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Standard Practices for using Drupal Translate Function – t()

Multi lingual sites is a desired feature for sites targeting audiences of multiple countries or of more than one linguistic groups for example my first experience with the module was translating the Wanderlust Festival website for audiences in Quebec, where French and English are national languages. For Drupal there are many features which streamline the process. We will go into some of the standard translation techniques. In a later post I will go into identifying and translating certain hard to target strings such as those in complex views.

The Translate Function:

When we are dealing with content in templates for pages/nodes/content-types, etc. some strings are hardcoded in these tpl.php files.

Drupal provides us a smart way to let its template engine know which strings to consider for translation and which strings to treat as constant literals – that don’t need translation.

There is a translate function, also known as t function or t(). Anything passed inside this function is processed and considered for translation before getting passed to html content. Example: t(“text for translation”).

String literals that are not enclosed in this function are considered as constant strings and are passed as is into the html content. Example: Anything that doesn’t require translation – like Names of places, persons, etc. (in case we are translating in the same script like English to French)

The prototype of the translate function is:

t($string, array $args = array(), array $options = array());

Here, $string is the variable containing the English string to translate.
$args is an associative array of replacements to make. Occurrences in $string of any key in $args are replaced with the corresponding value, after optional sanitization and formatting. The type of sanitization and formatting depends on the first character of the key:

  • @variable: Value is inserted as plain text.
  • %variable: This makes it display as <em>emphasized</em> text.
  • !variable: Inserted as is, with no sanitization or formatting. Only use this for text that has already been prepared for HTML display (for example, user-supplied text that has already been run through check_plain() previously, or is expected to contain some limited HTML tags and has already been run through filter_xss() previously).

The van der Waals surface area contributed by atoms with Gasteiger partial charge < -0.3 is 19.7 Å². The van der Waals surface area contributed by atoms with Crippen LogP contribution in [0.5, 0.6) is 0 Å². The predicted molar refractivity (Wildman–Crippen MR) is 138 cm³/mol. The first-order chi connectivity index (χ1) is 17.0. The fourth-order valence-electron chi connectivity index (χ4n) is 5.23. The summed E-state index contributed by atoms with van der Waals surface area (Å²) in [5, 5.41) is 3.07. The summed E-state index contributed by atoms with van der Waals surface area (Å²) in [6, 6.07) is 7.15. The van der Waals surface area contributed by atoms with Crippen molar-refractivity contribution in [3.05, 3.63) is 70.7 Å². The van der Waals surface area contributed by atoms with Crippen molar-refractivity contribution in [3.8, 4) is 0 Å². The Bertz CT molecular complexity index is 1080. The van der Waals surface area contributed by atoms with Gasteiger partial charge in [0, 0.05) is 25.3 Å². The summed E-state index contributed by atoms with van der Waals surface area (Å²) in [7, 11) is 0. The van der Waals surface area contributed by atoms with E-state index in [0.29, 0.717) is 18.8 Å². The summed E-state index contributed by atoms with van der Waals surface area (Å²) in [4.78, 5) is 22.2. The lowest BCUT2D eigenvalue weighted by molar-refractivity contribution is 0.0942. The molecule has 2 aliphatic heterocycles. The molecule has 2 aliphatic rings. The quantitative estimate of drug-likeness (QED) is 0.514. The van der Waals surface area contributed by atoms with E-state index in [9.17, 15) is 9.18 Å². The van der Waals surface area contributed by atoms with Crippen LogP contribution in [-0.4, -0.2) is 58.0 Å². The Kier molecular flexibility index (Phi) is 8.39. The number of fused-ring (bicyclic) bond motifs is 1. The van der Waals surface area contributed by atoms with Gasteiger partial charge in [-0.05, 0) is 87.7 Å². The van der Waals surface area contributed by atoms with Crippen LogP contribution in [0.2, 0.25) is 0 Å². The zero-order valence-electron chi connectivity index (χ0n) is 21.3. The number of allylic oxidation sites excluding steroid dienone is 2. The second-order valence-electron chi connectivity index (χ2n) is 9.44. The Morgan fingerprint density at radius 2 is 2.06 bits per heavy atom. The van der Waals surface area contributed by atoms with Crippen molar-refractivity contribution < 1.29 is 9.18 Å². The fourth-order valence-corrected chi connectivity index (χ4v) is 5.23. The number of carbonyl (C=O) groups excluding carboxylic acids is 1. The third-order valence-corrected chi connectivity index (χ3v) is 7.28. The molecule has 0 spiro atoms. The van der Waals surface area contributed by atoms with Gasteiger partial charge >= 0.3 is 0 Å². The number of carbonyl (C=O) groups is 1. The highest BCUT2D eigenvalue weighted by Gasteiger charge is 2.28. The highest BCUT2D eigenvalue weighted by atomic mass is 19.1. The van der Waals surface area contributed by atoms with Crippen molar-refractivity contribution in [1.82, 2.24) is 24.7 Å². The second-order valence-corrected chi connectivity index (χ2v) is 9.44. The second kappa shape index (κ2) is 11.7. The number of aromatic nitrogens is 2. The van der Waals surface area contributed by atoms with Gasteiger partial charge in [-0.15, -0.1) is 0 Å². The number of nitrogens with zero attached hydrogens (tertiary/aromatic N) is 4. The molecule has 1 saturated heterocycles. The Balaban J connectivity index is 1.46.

This is an example to demonstrate above three keys:

t("This is my <b>text</b>", array( '@This' => 'yeh', '%is my' => 'hi', '!<b>text</b>' =>  '<i>text</i>'));

It will translate from “This is my text” to “yeh hi text”.
The simplest call to t() looks like this:
t(“This is my text”);

Where to call t() function ?

  • Any string that is a name, url, address passed in t() should specify the translated string also either from the admin panel or in the translate function call itself by passing through $args array.
  • In case you are making a Form with form API, it is a good practice to pass the title, placeholder and labels in t() function. Example:$form['title'] = array(
    '#type' => 'textfield',
    '#title' => t('Subject'),
    '#required' => TRUE,
    );
  • In case your are using a php field in views, it is advisable to output any text in t(), except for dates or dynamic data.

Where not to call t() function ?

It is NOT advisable to use t() in following scenarios:

  • t($text);
    unless the text that the variable holds has been passed through t() elsewhere (e.g., $text is one of several translated literal strings in an array).
  • It is especially important never to call
    t($user_text);
    where $user_text is some text that a user entered – doing that can lead to cross-site scripting and other security problems.

However, you can use variable substitution in your string, to put variable text such as user names or link URLs into translated text. Variable substitution looks like this:

$text = t("@name's blog", array('@name' => format_username($account)));

Basically, you can put variables like @name into your string, and t() will substitute their sanitized values at translation time. Translators can then rearrange the string as necessary for the language (e.g., in Spanish, it might be “blog de @name”).

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